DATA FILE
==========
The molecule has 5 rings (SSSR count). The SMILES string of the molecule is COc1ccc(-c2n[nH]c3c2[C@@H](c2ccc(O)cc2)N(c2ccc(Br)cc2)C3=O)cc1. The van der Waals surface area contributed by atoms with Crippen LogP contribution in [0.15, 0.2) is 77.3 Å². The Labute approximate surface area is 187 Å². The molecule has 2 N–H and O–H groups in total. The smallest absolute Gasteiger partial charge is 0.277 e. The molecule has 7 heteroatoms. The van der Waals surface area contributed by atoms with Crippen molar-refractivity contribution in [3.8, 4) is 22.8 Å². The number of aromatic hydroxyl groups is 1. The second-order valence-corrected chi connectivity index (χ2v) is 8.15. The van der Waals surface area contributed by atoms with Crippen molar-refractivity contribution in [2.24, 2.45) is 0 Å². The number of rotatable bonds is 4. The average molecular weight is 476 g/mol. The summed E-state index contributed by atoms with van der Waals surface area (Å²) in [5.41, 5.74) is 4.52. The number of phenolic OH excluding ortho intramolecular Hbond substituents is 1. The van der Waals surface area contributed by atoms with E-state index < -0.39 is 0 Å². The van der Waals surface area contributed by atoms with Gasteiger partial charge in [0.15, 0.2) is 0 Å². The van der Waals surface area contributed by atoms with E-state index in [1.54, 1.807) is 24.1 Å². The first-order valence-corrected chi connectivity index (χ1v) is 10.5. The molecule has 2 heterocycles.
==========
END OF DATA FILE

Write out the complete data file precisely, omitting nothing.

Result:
The molecule has 5 rings (SSSR count). The SMILES string of the molecule is COc1ccc(-c2n[nH]c3c2[C@@H](c2ccc(O)cc2)N(c2ccc(Br)cc2)C3=O)cc1. The van der Waals surface area contributed by atoms with Crippen LogP contribution in [0.15, 0.2) is 77.3 Å². The Labute approximate surface area is 187 Å². The molecule has 2 N–H and O–H groups in total. The smallest absolute Gasteiger partial charge is 0.277 e. The molecule has 7 heteroatoms. The van der Waals surface area contributed by atoms with Crippen molar-refractivity contribution in [3.8, 4) is 22.8 Å². The number of aromatic hydroxyl groups is 1. The second-order valence-corrected chi connectivity index (χ2v) is 8.15. The van der Waals surface area contributed by atoms with Crippen molar-refractivity contribution in [2.24, 2.45) is 0 Å². The number of rotatable bonds is 4. The average molecular weight is 476 g/mol. The summed E-state index contributed by atoms with van der Waals surface area (Å²) in [5.41, 5.74) is 4.52. The number of phenolic OH excluding ortho intramolecular Hbond substituents is 1. The van der Waals surface area contributed by atoms with E-state index < -0.39 is 0 Å². The van der Waals surface area contributed by atoms with Gasteiger partial charge in [0.15, 0.2) is 0 Å². The van der Waals surface area contributed by atoms with E-state index in [1.54, 1.807) is 24.1 Å². The first-order valence-corrected chi connectivity index (χ1v) is 10.5. The molecule has 2 heterocycles.